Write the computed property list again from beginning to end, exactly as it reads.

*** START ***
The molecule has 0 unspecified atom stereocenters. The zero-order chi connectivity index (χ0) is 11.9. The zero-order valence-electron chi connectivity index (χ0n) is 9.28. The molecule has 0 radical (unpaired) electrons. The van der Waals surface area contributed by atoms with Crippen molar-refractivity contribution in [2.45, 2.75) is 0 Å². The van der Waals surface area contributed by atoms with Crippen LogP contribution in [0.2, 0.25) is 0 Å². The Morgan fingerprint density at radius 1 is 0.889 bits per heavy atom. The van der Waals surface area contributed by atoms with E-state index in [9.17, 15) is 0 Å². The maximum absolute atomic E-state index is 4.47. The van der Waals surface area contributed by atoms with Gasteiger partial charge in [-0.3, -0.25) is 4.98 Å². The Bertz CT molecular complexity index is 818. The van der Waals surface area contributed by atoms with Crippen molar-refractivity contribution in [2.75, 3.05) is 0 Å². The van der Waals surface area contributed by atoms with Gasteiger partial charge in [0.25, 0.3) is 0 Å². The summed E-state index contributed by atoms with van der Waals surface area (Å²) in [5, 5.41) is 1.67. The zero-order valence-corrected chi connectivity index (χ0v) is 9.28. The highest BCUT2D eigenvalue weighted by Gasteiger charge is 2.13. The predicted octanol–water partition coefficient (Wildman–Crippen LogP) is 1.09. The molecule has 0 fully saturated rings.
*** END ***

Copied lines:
The molecule has 0 unspecified atom stereocenters. The zero-order chi connectivity index (χ0) is 11.9. The zero-order valence-electron chi connectivity index (χ0n) is 9.28. The molecule has 0 radical (unpaired) electrons. The van der Waals surface area contributed by atoms with Crippen molar-refractivity contribution in [2.45, 2.75) is 0 Å². The van der Waals surface area contributed by atoms with Crippen LogP contribution in [0.2, 0.25) is 0 Å². The Morgan fingerprint density at radius 1 is 0.889 bits per heavy atom. The van der Waals surface area contributed by atoms with E-state index in [9.17, 15) is 0 Å². The maximum absolute atomic E-state index is 4.47. The van der Waals surface area contributed by atoms with Gasteiger partial charge in [-0.3, -0.25) is 4.98 Å². The Bertz CT molecular complexity index is 818. The van der Waals surface area contributed by atoms with Crippen molar-refractivity contribution in [2.75, 3.05) is 0 Å². The van der Waals surface area contributed by atoms with Gasteiger partial charge in [0.25, 0.3) is 0 Å². The summed E-state index contributed by atoms with van der Waals surface area (Å²) in [5, 5.41) is 1.67. The zero-order valence-corrected chi connectivity index (χ0v) is 9.28. The highest BCUT2D eigenvalue weighted by Gasteiger charge is 2.13. The predicted octanol–water partition coefficient (Wildman–Crippen LogP) is 1.09. The molecule has 0 fully saturated rings.